Using Dark Optical Fiber: Pros and Cons

Integrators want to know: Can we put dark fiber to use


The broadening of the pulse reduces the bandwidth of the system and can cause detection errors at the receiver. The difference in arrival time between modes within a pulse is known as differential mode delay (DMD). In DMD testing, high-powered laser pulses are transmitted in small steps across the entire core of the fiber. Only a few modes are excited at each step, and their arrival times are recorded. The DMD of the fiber is the difference between the earliest and the latest arrival times of all modes at all steps. The lower the differential mode delay, the higher the bandwidth of the fiber.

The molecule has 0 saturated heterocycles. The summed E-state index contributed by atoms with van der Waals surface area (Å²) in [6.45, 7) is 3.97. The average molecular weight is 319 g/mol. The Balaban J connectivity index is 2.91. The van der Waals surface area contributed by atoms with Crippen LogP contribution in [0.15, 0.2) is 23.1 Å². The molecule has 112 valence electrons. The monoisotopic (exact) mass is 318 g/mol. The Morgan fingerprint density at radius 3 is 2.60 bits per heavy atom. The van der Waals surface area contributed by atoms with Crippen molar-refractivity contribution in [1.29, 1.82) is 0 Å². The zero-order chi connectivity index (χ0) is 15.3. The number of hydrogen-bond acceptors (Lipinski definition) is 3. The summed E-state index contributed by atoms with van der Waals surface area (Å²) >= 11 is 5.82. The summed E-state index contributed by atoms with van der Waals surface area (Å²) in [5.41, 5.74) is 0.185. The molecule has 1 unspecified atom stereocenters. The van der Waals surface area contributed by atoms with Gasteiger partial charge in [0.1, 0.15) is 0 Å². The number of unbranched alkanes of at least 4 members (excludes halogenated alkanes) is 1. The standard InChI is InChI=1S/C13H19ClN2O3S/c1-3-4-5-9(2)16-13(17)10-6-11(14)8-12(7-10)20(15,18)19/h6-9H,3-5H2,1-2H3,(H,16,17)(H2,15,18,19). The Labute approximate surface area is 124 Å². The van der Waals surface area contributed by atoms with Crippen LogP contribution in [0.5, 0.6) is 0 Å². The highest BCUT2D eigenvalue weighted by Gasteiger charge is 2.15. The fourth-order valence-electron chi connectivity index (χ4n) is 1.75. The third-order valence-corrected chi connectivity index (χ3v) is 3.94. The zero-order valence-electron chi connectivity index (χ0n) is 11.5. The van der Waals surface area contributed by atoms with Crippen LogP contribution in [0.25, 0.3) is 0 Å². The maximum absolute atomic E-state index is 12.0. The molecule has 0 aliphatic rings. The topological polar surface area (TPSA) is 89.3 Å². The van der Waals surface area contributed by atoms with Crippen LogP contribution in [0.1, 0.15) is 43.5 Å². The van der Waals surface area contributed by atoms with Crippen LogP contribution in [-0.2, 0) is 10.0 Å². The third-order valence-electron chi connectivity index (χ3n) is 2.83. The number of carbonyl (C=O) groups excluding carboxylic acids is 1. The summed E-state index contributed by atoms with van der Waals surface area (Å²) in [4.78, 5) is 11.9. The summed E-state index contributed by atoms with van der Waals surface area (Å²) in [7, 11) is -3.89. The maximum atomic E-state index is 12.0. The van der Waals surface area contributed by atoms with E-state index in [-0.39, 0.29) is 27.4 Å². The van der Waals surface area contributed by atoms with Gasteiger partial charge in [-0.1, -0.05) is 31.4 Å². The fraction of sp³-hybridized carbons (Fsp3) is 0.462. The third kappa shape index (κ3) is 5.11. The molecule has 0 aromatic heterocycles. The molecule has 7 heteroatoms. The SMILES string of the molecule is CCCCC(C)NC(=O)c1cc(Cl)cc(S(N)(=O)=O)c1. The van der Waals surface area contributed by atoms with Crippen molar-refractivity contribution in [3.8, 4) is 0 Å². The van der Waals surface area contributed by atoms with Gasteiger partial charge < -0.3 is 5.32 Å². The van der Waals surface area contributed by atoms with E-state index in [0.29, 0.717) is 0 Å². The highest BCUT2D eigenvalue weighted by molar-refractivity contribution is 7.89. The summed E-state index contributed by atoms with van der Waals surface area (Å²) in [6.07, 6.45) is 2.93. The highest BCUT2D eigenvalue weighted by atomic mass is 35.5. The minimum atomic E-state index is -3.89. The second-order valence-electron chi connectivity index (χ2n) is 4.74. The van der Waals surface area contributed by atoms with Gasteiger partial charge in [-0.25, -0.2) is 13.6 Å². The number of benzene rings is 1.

Help is available

There still is no medium available today that affords the flexibility fiber optic transmission offers. Fiber is one of the only true mediums that allow you to easily change the type of modem on either end and accommodate a completely different signal type. Whether you're taking advantage of an existing in-use fiber or an unused dark fiber, companies such as ComNet offer audio, video and data fiber optic transmission equipment as well as fiber optic Ethernet transmission products that allow fiber to be used to it greatest potential. The tests outlined above can give you a competitive advantage in using all the resources available to you. Finding installed optical fiber in place in your next installation can be like discovering buried treasure.

John Nave is an application engineer for ComNet and Frank "Skip" Haight is the vice president of Marketing. ComNet is based in Danbury, Conn. Visit www.comnet.net.